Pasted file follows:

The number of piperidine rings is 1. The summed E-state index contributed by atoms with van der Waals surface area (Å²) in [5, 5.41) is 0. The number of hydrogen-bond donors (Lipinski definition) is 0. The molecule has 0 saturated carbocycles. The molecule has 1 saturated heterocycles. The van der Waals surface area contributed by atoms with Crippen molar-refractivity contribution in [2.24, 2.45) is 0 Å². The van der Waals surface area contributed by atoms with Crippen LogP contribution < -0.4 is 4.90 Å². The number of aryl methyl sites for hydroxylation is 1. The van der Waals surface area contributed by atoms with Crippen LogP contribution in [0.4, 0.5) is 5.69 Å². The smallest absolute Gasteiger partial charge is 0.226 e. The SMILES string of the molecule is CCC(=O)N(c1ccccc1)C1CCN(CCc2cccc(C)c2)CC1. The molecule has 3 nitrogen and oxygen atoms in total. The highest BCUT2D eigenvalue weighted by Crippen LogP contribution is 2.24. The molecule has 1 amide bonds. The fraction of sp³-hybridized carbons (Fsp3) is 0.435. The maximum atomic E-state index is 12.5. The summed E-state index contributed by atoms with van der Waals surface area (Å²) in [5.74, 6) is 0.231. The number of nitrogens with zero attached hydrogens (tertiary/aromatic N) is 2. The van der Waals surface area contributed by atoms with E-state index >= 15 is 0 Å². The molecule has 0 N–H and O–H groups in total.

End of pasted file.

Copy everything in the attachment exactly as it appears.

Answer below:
The number of piperidine rings is 1. The summed E-state index contributed by atoms with van der Waals surface area (Å²) in [5, 5.41) is 0. The number of hydrogen-bond donors (Lipinski definition) is 0. The molecule has 0 saturated carbocycles. The molecule has 1 saturated heterocycles. The van der Waals surface area contributed by atoms with Crippen molar-refractivity contribution in [2.24, 2.45) is 0 Å². The van der Waals surface area contributed by atoms with Crippen LogP contribution < -0.4 is 4.90 Å². The number of aryl methyl sites for hydroxylation is 1. The van der Waals surface area contributed by atoms with Crippen LogP contribution in [0.4, 0.5) is 5.69 Å². The smallest absolute Gasteiger partial charge is 0.226 e. The SMILES string of the molecule is CCC(=O)N(c1ccccc1)C1CCN(CCc2cccc(C)c2)CC1. The molecule has 3 nitrogen and oxygen atoms in total. The highest BCUT2D eigenvalue weighted by Crippen LogP contribution is 2.24. The molecule has 1 amide bonds. The fraction of sp³-hybridized carbons (Fsp3) is 0.435. The maximum atomic E-state index is 12.5. The summed E-state index contributed by atoms with van der Waals surface area (Å²) in [5.74, 6) is 0.231. The number of nitrogens with zero attached hydrogens (tertiary/aromatic N) is 2. The van der Waals surface area contributed by atoms with E-state index >= 15 is 0 Å². The molecule has 0 N–H and O–H groups in total.